The number of horizontal reinforcements which is dependent on the spacing between subsequent geogrid layers also plays a vital role in reducing the settlement of the footing thus improving the ultimate load bearing capacity. The optimum enhancement in load intensity has been observed with the maximum number of geogrid layers (N = 8). However the improvement is quite notable in case of each increment in confiner depth and for minimum spacing.

Increase in the length of horizontal reinforcement layers provides a better stability to footing at incremented angle of inclination thus improving the footing behavior.

In case of footing with a confiner configuration the bearing capacity also shows a notable improvement with increase in confiner depth for each top surface dimension of the confiner (1B, 1.5B, 2B) while the bearing capacity starts reducing with increment in surface dimension of confiner without reinforcement. In the present study at confiner dimension of D/B = 1.0 and d/B = 2.0 the optimum bearing capacity is registered. At the same confiner dimension the optimum reduction in settlement is observed as 57%, 52% and 18% at 5°, 10° and 20° angles of inclination respectively.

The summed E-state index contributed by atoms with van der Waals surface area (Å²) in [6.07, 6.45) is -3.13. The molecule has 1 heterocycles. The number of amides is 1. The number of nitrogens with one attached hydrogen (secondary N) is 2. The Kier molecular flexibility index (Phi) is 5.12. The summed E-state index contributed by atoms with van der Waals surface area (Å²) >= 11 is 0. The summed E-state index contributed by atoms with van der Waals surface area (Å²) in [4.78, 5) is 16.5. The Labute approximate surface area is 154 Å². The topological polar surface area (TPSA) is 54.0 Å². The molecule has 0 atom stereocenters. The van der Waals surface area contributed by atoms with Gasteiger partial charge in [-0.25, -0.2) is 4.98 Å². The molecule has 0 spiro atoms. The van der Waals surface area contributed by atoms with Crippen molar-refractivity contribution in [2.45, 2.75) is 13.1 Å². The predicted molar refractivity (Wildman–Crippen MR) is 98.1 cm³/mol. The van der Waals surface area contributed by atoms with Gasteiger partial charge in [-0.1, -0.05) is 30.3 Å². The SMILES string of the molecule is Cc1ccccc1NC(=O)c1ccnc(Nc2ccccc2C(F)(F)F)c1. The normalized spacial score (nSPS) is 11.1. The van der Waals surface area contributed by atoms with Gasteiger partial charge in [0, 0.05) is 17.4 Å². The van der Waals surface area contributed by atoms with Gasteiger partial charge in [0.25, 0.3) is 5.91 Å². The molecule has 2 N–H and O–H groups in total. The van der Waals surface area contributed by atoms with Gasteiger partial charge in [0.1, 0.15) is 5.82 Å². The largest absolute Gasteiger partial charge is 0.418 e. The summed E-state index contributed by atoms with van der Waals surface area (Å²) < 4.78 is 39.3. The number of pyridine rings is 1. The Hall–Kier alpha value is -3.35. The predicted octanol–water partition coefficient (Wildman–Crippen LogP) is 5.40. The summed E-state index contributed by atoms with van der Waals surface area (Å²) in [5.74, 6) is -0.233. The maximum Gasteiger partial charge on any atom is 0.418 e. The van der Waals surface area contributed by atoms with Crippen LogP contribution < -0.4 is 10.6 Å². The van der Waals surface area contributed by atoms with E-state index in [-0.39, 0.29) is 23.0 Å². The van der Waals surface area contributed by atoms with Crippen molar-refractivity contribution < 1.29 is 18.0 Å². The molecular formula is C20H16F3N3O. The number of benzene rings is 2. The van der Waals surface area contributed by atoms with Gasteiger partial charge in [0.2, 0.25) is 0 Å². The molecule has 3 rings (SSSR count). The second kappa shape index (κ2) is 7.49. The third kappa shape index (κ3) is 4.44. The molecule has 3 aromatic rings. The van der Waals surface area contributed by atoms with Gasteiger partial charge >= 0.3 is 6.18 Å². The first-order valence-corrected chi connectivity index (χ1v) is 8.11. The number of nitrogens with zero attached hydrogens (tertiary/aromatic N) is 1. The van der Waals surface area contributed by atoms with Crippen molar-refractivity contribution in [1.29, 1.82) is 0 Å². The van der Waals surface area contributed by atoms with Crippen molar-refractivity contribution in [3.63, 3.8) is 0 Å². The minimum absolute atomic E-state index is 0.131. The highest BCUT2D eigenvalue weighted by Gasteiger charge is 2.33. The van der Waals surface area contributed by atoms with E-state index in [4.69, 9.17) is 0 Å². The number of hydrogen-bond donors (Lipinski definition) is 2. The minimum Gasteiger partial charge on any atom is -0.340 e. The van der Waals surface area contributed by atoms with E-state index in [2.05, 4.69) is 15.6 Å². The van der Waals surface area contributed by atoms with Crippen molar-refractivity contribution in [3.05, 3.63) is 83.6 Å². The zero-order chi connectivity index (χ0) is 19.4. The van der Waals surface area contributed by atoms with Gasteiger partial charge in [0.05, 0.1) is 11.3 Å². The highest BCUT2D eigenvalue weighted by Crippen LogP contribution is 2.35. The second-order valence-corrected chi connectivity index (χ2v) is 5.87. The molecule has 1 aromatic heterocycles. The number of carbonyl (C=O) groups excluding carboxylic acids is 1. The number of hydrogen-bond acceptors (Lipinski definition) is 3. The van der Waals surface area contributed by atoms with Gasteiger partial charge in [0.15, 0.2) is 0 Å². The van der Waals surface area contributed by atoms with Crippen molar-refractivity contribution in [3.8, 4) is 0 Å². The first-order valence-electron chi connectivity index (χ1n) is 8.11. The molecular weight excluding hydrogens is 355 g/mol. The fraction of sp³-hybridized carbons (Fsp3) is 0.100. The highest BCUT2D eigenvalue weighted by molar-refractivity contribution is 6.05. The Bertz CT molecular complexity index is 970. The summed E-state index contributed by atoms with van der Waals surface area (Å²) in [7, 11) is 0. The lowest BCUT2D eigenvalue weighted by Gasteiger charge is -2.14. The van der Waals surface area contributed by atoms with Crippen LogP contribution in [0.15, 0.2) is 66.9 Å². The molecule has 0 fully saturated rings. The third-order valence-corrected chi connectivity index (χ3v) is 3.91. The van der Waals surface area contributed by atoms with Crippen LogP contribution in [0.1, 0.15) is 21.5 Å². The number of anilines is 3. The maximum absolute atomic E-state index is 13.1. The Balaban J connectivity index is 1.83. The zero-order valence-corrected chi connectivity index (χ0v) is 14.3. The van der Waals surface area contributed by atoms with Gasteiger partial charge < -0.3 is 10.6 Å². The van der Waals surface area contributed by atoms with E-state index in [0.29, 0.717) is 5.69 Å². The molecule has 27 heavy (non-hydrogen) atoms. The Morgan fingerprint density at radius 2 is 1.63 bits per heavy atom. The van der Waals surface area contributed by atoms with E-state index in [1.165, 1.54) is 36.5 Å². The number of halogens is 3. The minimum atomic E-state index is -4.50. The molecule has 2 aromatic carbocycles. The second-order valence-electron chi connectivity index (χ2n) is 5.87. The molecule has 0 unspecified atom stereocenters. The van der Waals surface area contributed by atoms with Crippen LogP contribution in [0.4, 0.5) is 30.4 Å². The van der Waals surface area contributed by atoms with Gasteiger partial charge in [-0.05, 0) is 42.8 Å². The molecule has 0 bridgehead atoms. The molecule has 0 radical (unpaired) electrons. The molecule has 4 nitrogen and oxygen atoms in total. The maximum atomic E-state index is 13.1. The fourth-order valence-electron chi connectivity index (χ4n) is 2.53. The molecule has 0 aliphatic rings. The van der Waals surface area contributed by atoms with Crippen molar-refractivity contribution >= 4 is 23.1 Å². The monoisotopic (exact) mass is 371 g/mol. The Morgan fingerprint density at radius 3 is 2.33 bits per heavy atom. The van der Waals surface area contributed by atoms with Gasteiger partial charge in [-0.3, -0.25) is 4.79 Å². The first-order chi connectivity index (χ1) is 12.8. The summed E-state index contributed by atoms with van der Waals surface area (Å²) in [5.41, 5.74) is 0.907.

As it can be observed from the test results, individual inclusion of confiner does not seem to have more significant improvement on the footing behavior with increase in load angle of inclination, therefore, it is recommended to use geo-synthetic sheet wrapped around the confiner to increase the efficiency of confiner for improved results.